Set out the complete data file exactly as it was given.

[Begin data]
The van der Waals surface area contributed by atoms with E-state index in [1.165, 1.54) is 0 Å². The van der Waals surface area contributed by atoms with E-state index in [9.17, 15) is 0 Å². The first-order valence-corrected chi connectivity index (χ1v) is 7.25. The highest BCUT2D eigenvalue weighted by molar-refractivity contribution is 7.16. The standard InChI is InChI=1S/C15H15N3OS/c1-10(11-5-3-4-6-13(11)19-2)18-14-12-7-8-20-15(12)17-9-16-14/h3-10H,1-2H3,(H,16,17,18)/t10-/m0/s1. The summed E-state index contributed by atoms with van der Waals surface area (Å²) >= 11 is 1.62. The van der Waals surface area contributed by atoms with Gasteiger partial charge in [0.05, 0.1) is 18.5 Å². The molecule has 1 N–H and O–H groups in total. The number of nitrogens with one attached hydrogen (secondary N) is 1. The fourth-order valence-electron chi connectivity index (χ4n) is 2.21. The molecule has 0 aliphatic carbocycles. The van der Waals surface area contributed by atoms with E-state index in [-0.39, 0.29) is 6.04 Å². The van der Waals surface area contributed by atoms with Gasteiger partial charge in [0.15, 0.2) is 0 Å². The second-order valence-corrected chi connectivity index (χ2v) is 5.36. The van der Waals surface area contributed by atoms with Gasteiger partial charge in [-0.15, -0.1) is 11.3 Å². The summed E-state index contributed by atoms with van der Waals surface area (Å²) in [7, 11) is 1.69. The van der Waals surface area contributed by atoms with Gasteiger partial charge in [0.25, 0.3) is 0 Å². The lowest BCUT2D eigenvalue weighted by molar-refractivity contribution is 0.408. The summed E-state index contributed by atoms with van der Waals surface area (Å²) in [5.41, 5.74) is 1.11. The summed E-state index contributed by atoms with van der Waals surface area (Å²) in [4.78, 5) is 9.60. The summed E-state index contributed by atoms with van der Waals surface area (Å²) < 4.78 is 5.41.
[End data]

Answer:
The van der Waals surface area contributed by atoms with E-state index in [1.165, 1.54) is 0 Å². The van der Waals surface area contributed by atoms with E-state index in [9.17, 15) is 0 Å². The first-order valence-corrected chi connectivity index (χ1v) is 7.25. The highest BCUT2D eigenvalue weighted by molar-refractivity contribution is 7.16. The standard InChI is InChI=1S/C15H15N3OS/c1-10(11-5-3-4-6-13(11)19-2)18-14-12-7-8-20-15(12)17-9-16-14/h3-10H,1-2H3,(H,16,17,18)/t10-/m0/s1. The summed E-state index contributed by atoms with van der Waals surface area (Å²) >= 11 is 1.62. The van der Waals surface area contributed by atoms with Gasteiger partial charge in [0.05, 0.1) is 18.5 Å². The molecule has 1 N–H and O–H groups in total. The number of nitrogens with one attached hydrogen (secondary N) is 1. The fourth-order valence-electron chi connectivity index (χ4n) is 2.21. The molecule has 0 aliphatic carbocycles. The van der Waals surface area contributed by atoms with E-state index in [-0.39, 0.29) is 6.04 Å². The van der Waals surface area contributed by atoms with Gasteiger partial charge in [0.15, 0.2) is 0 Å². The second-order valence-corrected chi connectivity index (χ2v) is 5.36. The van der Waals surface area contributed by atoms with Gasteiger partial charge in [-0.15, -0.1) is 11.3 Å². The summed E-state index contributed by atoms with van der Waals surface area (Å²) in [7, 11) is 1.69. The van der Waals surface area contributed by atoms with Gasteiger partial charge in [0.25, 0.3) is 0 Å². The lowest BCUT2D eigenvalue weighted by molar-refractivity contribution is 0.408. The summed E-state index contributed by atoms with van der Waals surface area (Å²) in [5.41, 5.74) is 1.11. The summed E-state index contributed by atoms with van der Waals surface area (Å²) in [4.78, 5) is 9.60. The summed E-state index contributed by atoms with van der Waals surface area (Å²) < 4.78 is 5.41.